The first weeks of 2015 have been interesting ones for me, as I am dealing with (SARCASTIC HOORAY) an entirely new-to-me medical concern! WHEEEEEEEEEEE!
It’s vertigo. Long-lasting vertigo. Ya-fucking-hoo.
I’ve had dizzy spells before, like anyone. You stand up too fast, you whip your head around too quickly, you get blind drunk – you get dizzy. But Friday, January 2nd, I got a crazy case of room-spinning vertigo while I was in New Orleans. I thought I had just sat up too quickly, and it went (mostly) away after I sat still for a moment, so I dismissed it.
That night (I was still in the room from hell) I took an Ambien so I could get some rest. At some point in the night the street noise from the open window (open windows in January was my favorite thing about NOLA) was keeping me awake, so I got up to close it. I walked across the room towards the window, but like a cartoon of a drunken sailor I somehow ended up on the opposite side of the room entirely to where I had intended to go. I clutched at the bedframe and reeled around, and eventually steadied myself. I assumed this was the effect of trying to walk around in the middle of what should have been an Ambien-induced sleep, and again dismissed it.
The next morning we were starting on our way back to StL, and I staggered down all 44 of the slimy, rickety stairs with a full suitcase, a spinning head and a bad attitude. For most of the day I was in the back seat of a moving car, so my nausea seemed normal. Once when we stopped to pee I almost fell down trying to get up off of a toilet. “Jeez, I am tired.” I thought.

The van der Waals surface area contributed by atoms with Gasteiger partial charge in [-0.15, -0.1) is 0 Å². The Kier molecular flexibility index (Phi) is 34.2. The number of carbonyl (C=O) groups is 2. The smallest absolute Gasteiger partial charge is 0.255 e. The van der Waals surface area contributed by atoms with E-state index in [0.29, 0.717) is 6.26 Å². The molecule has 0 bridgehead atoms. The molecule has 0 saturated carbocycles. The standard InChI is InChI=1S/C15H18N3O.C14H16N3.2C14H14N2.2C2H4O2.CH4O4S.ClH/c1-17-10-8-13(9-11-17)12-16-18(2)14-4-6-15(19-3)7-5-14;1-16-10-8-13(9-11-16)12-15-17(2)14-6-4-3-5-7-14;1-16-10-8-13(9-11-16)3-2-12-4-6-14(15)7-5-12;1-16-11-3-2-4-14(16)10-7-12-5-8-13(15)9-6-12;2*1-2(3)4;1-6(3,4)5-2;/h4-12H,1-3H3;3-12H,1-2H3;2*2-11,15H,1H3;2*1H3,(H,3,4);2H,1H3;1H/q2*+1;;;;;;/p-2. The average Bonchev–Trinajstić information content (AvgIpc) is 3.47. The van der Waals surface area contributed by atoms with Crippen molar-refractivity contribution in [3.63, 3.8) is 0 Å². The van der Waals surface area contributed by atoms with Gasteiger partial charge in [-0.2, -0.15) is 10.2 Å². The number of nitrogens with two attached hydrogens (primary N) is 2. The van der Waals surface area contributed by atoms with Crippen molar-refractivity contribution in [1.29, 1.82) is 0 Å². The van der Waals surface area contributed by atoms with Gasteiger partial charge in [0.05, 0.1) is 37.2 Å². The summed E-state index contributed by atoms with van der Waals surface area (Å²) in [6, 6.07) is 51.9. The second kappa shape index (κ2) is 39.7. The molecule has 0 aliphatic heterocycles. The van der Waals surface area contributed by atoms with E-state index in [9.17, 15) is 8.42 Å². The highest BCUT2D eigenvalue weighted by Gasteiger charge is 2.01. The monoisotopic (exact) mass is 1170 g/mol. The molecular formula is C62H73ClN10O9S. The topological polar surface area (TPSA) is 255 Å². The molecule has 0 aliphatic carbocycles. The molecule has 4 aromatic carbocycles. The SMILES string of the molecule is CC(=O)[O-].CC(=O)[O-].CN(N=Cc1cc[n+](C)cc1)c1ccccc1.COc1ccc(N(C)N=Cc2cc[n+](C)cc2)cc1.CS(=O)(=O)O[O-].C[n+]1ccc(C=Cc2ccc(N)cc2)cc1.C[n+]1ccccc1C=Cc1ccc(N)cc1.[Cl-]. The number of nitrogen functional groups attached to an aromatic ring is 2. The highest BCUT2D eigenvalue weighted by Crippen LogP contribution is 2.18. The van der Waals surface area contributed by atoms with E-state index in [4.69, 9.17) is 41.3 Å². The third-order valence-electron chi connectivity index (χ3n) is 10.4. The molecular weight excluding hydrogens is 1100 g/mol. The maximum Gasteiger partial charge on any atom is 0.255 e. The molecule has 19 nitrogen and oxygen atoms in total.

It was only when I had a full night’s sleep that night and the next morning I was even more dizzy that I started to be concerned. My mom was at my house (she had been house sitting) and she stayed to make sure I could get myself up and around and shower (That was an adventure. There’s no way to wash your hair with your eyes open, and you also have to tilt your head back. Super whee.) I was sure I would be fine the next day.
The next morning, my first back at work, I was no better. I could drive, luckily, with no problems – in driving the head doesn’t move relative to the body – and I went in to work and called the doctor first thing. I went in that afternoon and had an exam to rule out neurological/nerve things (stroke, MS, etc.) and she checked for an ear infection (nope) then checked my eyes, made me lie down and moved my head around (urp.) and said she thought I had BPPV, and I needed to see an ENT for a firm diagnosis. (Super short version, BPPV is where you get some tiny calcium deposit granules that fall out of your inner ear parts into the wrong place and start bumping up against your gyroscope parts. It gives you the dizzy. It’s not uncommon, and it’s not progressive, but it just sucks. Go read more at the link, it’s interesting.) My doctor gave me some prescription strength Dramamine type stuff, and a nasal spray, in case I had a sinus blockage. Neither helped.
The real adventure was trying to get in to see an ENT. One said it would be two weeks before they could get me in and the woman who answered the phone had never heard of BPPV. Not promising. The next place specialized in vertigo, but their next appointment for a new patient was in February. I don’t get this with specialists. If I have a problem that requires specialist intervention, I generally cannot wait a month to see said person. I remember the same thing trying to get into a dermatologist for a rash once – it was going to be a month. How am I going to suffer a rash or chronic vertigo for a month? How does that make sense? Why am I even trying to see you if I don’t have a problem that requires actually seeing you in some sort of timely fashion?